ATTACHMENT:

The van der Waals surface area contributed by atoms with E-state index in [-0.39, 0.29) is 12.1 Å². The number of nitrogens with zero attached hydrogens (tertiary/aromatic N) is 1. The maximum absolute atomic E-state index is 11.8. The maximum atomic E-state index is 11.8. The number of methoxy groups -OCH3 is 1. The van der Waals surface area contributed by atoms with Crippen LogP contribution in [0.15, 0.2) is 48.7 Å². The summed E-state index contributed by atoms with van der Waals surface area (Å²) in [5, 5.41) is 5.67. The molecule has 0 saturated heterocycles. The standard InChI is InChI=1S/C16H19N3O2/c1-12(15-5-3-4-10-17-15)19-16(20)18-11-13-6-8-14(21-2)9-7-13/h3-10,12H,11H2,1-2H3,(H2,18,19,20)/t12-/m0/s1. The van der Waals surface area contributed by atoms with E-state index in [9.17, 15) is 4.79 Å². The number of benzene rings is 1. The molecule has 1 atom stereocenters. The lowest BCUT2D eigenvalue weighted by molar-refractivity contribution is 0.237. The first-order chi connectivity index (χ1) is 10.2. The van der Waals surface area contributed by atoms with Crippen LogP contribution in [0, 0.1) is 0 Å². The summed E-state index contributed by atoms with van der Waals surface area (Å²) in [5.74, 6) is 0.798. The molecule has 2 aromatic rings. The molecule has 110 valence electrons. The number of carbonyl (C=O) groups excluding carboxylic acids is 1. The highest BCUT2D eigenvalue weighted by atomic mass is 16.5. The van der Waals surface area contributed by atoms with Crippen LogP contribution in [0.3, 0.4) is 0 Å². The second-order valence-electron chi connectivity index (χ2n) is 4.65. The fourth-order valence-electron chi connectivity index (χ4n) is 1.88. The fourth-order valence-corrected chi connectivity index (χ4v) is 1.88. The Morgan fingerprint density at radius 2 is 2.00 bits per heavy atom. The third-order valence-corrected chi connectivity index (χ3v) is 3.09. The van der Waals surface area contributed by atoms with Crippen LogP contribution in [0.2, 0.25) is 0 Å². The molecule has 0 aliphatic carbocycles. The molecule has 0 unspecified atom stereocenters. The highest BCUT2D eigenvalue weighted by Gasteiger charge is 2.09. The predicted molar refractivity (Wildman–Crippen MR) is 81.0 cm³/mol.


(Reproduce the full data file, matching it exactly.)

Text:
The van der Waals surface area contributed by atoms with E-state index in [-0.39, 0.29) is 12.1 Å². The number of nitrogens with zero attached hydrogens (tertiary/aromatic N) is 1. The maximum absolute atomic E-state index is 11.8. The maximum atomic E-state index is 11.8. The number of methoxy groups -OCH3 is 1. The van der Waals surface area contributed by atoms with Crippen LogP contribution in [0.15, 0.2) is 48.7 Å². The summed E-state index contributed by atoms with van der Waals surface area (Å²) in [5, 5.41) is 5.67. The molecule has 0 saturated heterocycles. The standard InChI is InChI=1S/C16H19N3O2/c1-12(15-5-3-4-10-17-15)19-16(20)18-11-13-6-8-14(21-2)9-7-13/h3-10,12H,11H2,1-2H3,(H2,18,19,20)/t12-/m0/s1. The van der Waals surface area contributed by atoms with E-state index in [9.17, 15) is 4.79 Å². The number of benzene rings is 1. The molecule has 1 atom stereocenters. The lowest BCUT2D eigenvalue weighted by molar-refractivity contribution is 0.237. The first-order chi connectivity index (χ1) is 10.2. The van der Waals surface area contributed by atoms with Crippen LogP contribution in [0, 0.1) is 0 Å². The summed E-state index contributed by atoms with van der Waals surface area (Å²) in [5.74, 6) is 0.798. The molecule has 2 aromatic rings. The molecule has 110 valence electrons. The number of carbonyl (C=O) groups excluding carboxylic acids is 1. The highest BCUT2D eigenvalue weighted by atomic mass is 16.5. The van der Waals surface area contributed by atoms with Crippen LogP contribution in [0.3, 0.4) is 0 Å². The second-order valence-electron chi connectivity index (χ2n) is 4.65. The fourth-order valence-electron chi connectivity index (χ4n) is 1.88. The fourth-order valence-corrected chi connectivity index (χ4v) is 1.88. The Morgan fingerprint density at radius 2 is 2.00 bits per heavy atom. The third-order valence-corrected chi connectivity index (χ3v) is 3.09. The van der Waals surface area contributed by atoms with Crippen LogP contribution in [0.2, 0.25) is 0 Å². The molecule has 0 aliphatic carbocycles. The molecule has 0 unspecified atom stereocenters. The highest BCUT2D eigenvalue weighted by Gasteiger charge is 2.09. The predicted molar refractivity (Wildman–Crippen MR) is 81.0 cm³/mol.